Arquivo da tag: parkinson

Swallowing disorders in Parkinson’s disease: impact of lingual pumping

Int J Lang Commun Disord. 2015 Feb 4. doi: 10.1111/1460-6984.12158. [Epub ahead of print]

Abstract

BACKGROUND:

Lingual pumping (LP) is a repetitive, involuntary, anteroposterior movement of the tongue on the soft palate that is executed prior to transferring the food bolus to the pharynx, but we also observed LP when multiple swallows were taken. LP may be associated with rigidity and bradykinesia in patients with Parkinson’s disease (PD). This phenomenon tends to be more prevalent in dysphagic PD patients, and its impact on swallowing dynamics remains poorly understood.

OBJECTIVE:

To evaluate how LP interferes with the oral and pharyngeal phases of the swallowing of foods of different consistencies and volumes.

METHODS:

We used videofluoroscopy to study the swallowing of 69 PD patients performing 10 swallows of barium mixed with foods of different consistencies and volumes.

RESULTS:

LP was associated with the unstable intra-oral organization of the bolus, the loss of bolus control, the pharyngeal retention of food and food entering the airway. This abnormal movement was also associated with a shorter oral transit time and was found to be more prevalent with food of thicker consistencies.

CONCLUSIONS:

LP is associated with swallowing incoordination and with food entering the airway. Preventive measures to minimise the pulmonary or nutritional consequences of this behaviour are necessary.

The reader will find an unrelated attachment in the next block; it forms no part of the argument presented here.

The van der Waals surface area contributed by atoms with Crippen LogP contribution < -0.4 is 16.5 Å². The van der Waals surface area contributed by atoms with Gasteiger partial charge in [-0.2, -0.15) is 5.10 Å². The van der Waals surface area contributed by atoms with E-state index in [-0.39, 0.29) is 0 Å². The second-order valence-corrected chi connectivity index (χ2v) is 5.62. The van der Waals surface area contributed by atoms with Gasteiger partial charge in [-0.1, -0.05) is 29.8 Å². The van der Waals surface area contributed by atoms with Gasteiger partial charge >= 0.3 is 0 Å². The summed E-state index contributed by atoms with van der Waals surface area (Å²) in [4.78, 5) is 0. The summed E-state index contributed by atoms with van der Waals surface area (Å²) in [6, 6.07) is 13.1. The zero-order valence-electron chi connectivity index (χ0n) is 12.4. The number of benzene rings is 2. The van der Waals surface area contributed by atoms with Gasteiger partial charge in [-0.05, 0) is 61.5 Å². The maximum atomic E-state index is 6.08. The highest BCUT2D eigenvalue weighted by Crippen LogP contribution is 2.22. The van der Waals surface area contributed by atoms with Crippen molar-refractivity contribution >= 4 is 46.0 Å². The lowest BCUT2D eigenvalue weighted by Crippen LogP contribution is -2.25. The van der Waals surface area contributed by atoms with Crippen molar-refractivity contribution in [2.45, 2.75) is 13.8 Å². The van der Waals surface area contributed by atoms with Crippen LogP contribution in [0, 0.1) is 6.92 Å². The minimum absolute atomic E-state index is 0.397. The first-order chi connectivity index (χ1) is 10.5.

© 2015 Royal College of Speech and Language Therapists.

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Surface electrical stimulation in dysphagic parkinson patients: A randomized clinical trial

Baijens LW, Speyer R, Passos VL, Pilz W, van der Kruis J, Haarmans S, Desjardins-Rombouts C.

Laryngoscope. 2013 Apr 17.

Abstract

OBJECTIVES/HYPOTHESIS:

A new treatment for oropharyngeal dysphagia in Parkinson’s disease was evaluated in the present study.

STUDY DESIGN:

Prospective randomized controlled trial.

METHODS:

The study describes the effects of surface electrical stimulation (SES) of the neck (submental region) in dysphagic Parkinson patients using different intensities of electrical current. Quasi-random allocation was performed when assigning patients to treatment groups. Three groups consisting of dysphagic patients with idiopathic Parkinson’s disease (N = 90) received daily treatment for 15 days with periods of no treatment during the weekend. All three received traditional logopedic dysphagia treatment. In addition, two groups received SES, either motor-level or sensory-level stimulation. A standardized measurement protocol, including fiber optic endoscopic evaluation of swallowing (FEES) and videofluoroscopy of swallowing (VFS), was performed before and after therapy. A team of experienced raters was blinded to the treatment group and to the moment of measurement. Intrarater and interrater reliability were calculated.

RESULTS:

Using proportional odds models (POMs), some of the visuoperceptual ordinal outcome variables showed significant improvement in all groups following treatment. Following 15 days of SES of the submental region, few significant effects were found, suggesting a therapy effect of traditional logopedic dysphagia treatment without any additional influence of SES.

CONCLUSIONS:

On the grounds of this study, it is concluded that further research is needed on the exact mechanism of SES and its effects on the neural pathways involved in swallowing.

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